COP26 In Review: Perspectives From London Business School

After dominating the news cycles for a fortnight, COP26 has ended with a revised deal after a last-minute change to the text of the agreement regarding coal

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As Britain's COP26 President Alok Sharma rounded up the marathon negotiations telling delegates: "It is now decision time. And the choices you are set to make are vitally important" an eleventh-hour drama unfolded as China and India insisted that language on fossil fuels be weakened in the final summit decision text.

With no deus a machina coming to the rescue following this dramatic moment, what then is the overall sense of accomplishment as COP26 ends?

There were some positive moments, not least news that China and the US have agreed to boost climate co-operation over the next decade. News that more than 100 world leaders have promised to end and reverse deforestation by 2030, and that more than 40 countries have pledged to shift away from coal (notwithstanding last-minute interventions from India and China) are also both very welcome. But there is still perhaps an abiding sense that the messages from the IPCC report are not as deeply seated in the words, let alone the actions, of governments and industries as they might be. The gap between emissions pledges and emissions cuts cannot be bridged without, for example, a firmer stance on adaptation finance, and on solidarity and financial support from developed countries for developing countries.

COP26 – an exclusionary climate summit?

Dr Ioannis Ioannou who is Associate Professor of Strategy and Entrepreneurship at London Business School and an expert on Sustainability Leadership, said of the latest climate summit that it has been “the most exclusionary climate summit to date, [and that it] ultimately but unsurprisingly failed.”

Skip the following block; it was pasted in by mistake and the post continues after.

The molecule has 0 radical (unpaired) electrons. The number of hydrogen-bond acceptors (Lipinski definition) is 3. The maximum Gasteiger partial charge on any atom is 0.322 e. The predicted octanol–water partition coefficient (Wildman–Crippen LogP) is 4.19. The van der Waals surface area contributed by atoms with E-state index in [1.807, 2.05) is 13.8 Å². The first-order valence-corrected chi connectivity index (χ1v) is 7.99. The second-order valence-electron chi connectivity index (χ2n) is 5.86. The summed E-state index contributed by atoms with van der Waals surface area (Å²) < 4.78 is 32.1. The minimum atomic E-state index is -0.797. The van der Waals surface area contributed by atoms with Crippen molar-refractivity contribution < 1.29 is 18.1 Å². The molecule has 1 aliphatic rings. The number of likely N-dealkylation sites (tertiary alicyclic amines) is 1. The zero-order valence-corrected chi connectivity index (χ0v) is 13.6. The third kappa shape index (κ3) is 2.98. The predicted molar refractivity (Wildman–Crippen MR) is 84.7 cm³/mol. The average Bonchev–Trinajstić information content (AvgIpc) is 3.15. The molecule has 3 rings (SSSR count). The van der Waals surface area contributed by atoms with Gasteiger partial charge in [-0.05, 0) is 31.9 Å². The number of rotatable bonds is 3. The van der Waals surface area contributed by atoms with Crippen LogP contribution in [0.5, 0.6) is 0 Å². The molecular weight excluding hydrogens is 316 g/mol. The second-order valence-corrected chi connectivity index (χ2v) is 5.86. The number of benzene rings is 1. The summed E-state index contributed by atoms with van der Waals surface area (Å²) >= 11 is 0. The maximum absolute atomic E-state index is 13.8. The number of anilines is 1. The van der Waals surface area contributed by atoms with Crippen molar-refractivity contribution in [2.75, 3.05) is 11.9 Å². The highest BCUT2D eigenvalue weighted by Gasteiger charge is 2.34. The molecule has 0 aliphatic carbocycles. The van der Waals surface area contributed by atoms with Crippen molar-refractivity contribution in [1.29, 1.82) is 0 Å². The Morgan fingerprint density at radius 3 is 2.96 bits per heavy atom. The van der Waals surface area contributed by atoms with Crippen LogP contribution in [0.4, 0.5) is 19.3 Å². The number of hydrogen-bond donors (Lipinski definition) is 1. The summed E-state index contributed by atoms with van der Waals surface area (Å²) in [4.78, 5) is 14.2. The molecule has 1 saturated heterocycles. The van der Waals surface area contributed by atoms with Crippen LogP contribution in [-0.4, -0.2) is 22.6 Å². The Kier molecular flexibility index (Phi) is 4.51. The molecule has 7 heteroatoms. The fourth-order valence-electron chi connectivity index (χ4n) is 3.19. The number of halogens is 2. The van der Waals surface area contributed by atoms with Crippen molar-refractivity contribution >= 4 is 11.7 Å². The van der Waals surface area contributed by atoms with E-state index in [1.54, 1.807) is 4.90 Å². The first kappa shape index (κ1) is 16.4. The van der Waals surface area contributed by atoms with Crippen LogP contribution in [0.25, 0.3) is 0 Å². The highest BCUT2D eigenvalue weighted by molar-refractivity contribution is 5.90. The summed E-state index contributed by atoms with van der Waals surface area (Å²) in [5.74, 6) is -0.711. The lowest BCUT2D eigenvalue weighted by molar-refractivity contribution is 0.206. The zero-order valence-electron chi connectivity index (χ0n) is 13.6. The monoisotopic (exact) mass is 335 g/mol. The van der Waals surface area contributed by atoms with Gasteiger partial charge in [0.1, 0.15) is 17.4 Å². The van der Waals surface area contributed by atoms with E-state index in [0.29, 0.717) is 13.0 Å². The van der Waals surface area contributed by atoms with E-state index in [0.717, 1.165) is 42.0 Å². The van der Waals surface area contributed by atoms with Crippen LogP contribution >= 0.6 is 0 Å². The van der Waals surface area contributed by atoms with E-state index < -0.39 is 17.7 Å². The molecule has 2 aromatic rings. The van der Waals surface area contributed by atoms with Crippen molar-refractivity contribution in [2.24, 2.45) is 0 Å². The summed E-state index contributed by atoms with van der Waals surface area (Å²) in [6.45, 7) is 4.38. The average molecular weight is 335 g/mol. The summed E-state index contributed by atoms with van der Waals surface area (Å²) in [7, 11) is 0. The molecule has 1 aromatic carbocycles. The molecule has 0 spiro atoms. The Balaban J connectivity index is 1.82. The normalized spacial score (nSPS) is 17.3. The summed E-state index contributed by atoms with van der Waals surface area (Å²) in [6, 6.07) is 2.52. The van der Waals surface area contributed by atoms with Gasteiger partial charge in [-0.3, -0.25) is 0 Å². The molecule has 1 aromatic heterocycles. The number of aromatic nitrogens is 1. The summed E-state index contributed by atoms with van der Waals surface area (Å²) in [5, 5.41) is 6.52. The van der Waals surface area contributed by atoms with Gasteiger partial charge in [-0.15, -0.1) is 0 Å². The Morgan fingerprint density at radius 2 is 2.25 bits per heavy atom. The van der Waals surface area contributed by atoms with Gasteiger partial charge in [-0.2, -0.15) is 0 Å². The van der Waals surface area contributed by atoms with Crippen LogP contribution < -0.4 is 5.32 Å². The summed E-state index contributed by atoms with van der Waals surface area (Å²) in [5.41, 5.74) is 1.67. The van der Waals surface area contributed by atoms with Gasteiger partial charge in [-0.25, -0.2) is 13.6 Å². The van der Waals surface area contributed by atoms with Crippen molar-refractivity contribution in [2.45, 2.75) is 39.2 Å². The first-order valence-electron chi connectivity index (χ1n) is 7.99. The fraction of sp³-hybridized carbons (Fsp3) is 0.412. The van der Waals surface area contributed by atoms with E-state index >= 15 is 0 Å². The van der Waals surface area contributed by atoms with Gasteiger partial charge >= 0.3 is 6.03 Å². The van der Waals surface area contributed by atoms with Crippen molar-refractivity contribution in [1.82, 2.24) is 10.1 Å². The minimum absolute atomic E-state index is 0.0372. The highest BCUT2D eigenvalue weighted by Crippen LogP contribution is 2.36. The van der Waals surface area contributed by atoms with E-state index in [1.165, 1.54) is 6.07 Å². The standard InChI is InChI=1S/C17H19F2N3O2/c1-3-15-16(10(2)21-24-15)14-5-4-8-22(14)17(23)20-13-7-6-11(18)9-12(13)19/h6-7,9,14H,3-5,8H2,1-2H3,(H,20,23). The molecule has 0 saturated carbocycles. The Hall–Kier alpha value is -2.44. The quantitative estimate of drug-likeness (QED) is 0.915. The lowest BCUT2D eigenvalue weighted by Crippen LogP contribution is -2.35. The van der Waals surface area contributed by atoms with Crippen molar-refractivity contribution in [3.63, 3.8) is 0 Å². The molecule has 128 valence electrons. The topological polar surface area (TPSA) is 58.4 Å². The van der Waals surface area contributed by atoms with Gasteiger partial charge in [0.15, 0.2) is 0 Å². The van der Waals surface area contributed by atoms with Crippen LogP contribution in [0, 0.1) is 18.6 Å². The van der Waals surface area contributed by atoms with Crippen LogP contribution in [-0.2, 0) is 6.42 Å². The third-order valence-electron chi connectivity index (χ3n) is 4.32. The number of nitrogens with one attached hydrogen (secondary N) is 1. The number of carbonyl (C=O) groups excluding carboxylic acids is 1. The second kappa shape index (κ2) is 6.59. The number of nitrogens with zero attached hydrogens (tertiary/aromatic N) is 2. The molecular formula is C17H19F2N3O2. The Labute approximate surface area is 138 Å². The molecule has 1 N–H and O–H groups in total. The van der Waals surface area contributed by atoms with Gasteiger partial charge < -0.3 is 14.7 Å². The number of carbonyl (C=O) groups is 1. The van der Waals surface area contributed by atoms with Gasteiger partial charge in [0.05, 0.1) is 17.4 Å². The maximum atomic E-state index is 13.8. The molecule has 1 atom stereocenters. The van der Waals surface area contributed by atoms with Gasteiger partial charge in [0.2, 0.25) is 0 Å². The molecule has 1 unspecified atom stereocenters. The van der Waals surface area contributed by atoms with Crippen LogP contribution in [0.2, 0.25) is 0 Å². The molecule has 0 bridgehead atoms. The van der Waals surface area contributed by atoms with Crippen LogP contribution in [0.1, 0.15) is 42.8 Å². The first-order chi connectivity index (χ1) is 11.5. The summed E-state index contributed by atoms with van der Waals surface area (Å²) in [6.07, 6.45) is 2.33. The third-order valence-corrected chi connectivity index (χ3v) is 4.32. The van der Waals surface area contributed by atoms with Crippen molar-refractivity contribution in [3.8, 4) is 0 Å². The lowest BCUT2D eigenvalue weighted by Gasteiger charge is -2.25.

“This failure demonstrates that our current system of global governance is inadequate for addressing the existential crisis that we face due to climate change,” says Ioannis. “We need to rethink the system, and more specifically, we need to establish novel, innovative global institutions that will squarely focus on ensuring survival of life on Earth. This can only be achieved through a just transition to a low carbon economy. Unfortunately, current institutional structures are protecting vested economic and fossil fuel interests; interests that have undoubtedly dominated the conversation and ultimately, distorted the outcome of COP26. The fact that if fossil fuel lobbyists at COP26 had been a country delegation, they would have been the largest in attendance, speaks volumes about why this summit has failed us.”

ISSB – a leading investor-focused sustainability disclosure board

Lucrezia Reichlin is Professor of Economics at London Business School and a trustee of the International Financial Reporting Standards (IFRS) Foundation and chair of the steering committee of the project working on the publication of a prototype climate and general disclosure requirements developed by the Technical Readiness Working Group.

On November 3, 2021 at COP26 in Glasgow, the IFRS Foundation Trustees announced the formation of the International Sustainability Standards Board (ISSB). This announcement is a commitment to consolidate the leading investor-focused sustainability disclosure organisations into the ISSB, and the publication of prototype climate and general disclosure requirements developed by the Technical Readiness Working Group, which was formed by the Trustees to undertake preparatory work for the ISSB.